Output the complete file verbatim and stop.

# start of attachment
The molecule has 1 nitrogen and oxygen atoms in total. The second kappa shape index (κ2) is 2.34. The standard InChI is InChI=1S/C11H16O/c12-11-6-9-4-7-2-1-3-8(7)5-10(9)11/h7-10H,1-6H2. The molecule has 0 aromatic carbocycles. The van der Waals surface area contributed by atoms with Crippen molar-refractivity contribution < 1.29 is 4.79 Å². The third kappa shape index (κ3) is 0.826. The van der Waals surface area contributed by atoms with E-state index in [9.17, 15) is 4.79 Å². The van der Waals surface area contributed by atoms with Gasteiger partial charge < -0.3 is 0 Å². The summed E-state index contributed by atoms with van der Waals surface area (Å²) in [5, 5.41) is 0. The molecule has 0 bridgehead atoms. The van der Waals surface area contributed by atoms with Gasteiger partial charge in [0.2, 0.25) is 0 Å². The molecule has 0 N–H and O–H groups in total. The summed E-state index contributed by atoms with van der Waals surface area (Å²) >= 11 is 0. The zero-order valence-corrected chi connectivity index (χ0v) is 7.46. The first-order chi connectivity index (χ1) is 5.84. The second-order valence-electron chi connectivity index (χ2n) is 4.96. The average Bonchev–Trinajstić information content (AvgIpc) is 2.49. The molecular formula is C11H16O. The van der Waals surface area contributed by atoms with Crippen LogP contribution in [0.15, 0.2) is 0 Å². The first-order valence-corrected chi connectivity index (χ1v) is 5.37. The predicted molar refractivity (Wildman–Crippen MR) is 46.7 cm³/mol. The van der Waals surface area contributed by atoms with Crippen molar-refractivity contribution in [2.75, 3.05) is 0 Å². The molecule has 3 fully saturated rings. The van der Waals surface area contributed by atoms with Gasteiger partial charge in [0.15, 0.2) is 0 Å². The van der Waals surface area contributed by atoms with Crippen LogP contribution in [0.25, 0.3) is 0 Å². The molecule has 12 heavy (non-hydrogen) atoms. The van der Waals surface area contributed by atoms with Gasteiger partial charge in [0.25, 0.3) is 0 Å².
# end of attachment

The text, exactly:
The molecule has 1 nitrogen and oxygen atoms in total. The second kappa shape index (κ2) is 2.34. The standard InChI is InChI=1S/C11H16O/c12-11-6-9-4-7-2-1-3-8(7)5-10(9)11/h7-10H,1-6H2. The molecule has 0 aromatic carbocycles. The van der Waals surface area contributed by atoms with Crippen molar-refractivity contribution < 1.29 is 4.79 Å². The third kappa shape index (κ3) is 0.826. The van der Waals surface area contributed by atoms with E-state index in [9.17, 15) is 4.79 Å². The van der Waals surface area contributed by atoms with Gasteiger partial charge < -0.3 is 0 Å². The summed E-state index contributed by atoms with van der Waals surface area (Å²) in [5, 5.41) is 0. The molecule has 0 bridgehead atoms. The van der Waals surface area contributed by atoms with Gasteiger partial charge in [0.2, 0.25) is 0 Å². The molecule has 0 N–H and O–H groups in total. The summed E-state index contributed by atoms with van der Waals surface area (Å²) >= 11 is 0. The zero-order valence-corrected chi connectivity index (χ0v) is 7.46. The first-order chi connectivity index (χ1) is 5.84. The second-order valence-electron chi connectivity index (χ2n) is 4.96. The average Bonchev–Trinajstić information content (AvgIpc) is 2.49. The molecular formula is C11H16O. The van der Waals surface area contributed by atoms with Crippen LogP contribution in [0.15, 0.2) is 0 Å². The first-order valence-corrected chi connectivity index (χ1v) is 5.37. The predicted molar refractivity (Wildman–Crippen MR) is 46.7 cm³/mol. The van der Waals surface area contributed by atoms with Crippen molar-refractivity contribution in [2.75, 3.05) is 0 Å². The molecule has 3 fully saturated rings. The van der Waals surface area contributed by atoms with Gasteiger partial charge in [0.15, 0.2) is 0 Å². The van der Waals surface area contributed by atoms with Crippen LogP contribution in [0.25, 0.3) is 0 Å². The molecule has 12 heavy (non-hydrogen) atoms. The van der Waals surface area contributed by atoms with Gasteiger partial charge in [0.25, 0.3) is 0 Å².